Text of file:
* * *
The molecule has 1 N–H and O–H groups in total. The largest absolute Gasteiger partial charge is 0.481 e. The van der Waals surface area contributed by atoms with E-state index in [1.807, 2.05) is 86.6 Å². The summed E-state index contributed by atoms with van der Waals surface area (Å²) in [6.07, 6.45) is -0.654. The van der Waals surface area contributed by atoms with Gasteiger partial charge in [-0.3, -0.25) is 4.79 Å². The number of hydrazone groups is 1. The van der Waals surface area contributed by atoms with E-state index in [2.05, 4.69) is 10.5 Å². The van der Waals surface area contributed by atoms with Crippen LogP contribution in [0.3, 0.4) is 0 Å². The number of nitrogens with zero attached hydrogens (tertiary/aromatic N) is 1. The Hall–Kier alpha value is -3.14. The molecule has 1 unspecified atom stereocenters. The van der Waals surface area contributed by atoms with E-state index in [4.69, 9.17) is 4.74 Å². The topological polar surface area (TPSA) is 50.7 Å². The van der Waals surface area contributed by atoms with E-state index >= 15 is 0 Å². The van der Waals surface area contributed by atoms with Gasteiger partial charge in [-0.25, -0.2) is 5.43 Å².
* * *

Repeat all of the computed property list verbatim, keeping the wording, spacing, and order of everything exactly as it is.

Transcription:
The molecule has 1 N–H and O–H groups in total. The largest absolute Gasteiger partial charge is 0.481 e. The van der Waals surface area contributed by atoms with E-state index in [1.807, 2.05) is 86.6 Å². The summed E-state index contributed by atoms with van der Waals surface area (Å²) in [6.07, 6.45) is -0.654. The van der Waals surface area contributed by atoms with Gasteiger partial charge in [-0.3, -0.25) is 4.79 Å². The number of hydrazone groups is 1. The van der Waals surface area contributed by atoms with E-state index in [2.05, 4.69) is 10.5 Å². The van der Waals surface area contributed by atoms with Crippen LogP contribution in [0.3, 0.4) is 0 Å². The number of nitrogens with zero attached hydrogens (tertiary/aromatic N) is 1. The Hall–Kier alpha value is -3.14. The molecule has 1 unspecified atom stereocenters. The van der Waals surface area contributed by atoms with E-state index in [4.69, 9.17) is 4.74 Å². The topological polar surface area (TPSA) is 50.7 Å². The van der Waals surface area contributed by atoms with E-state index >= 15 is 0 Å². The van der Waals surface area contributed by atoms with Gasteiger partial charge in [-0.25, -0.2) is 5.43 Å².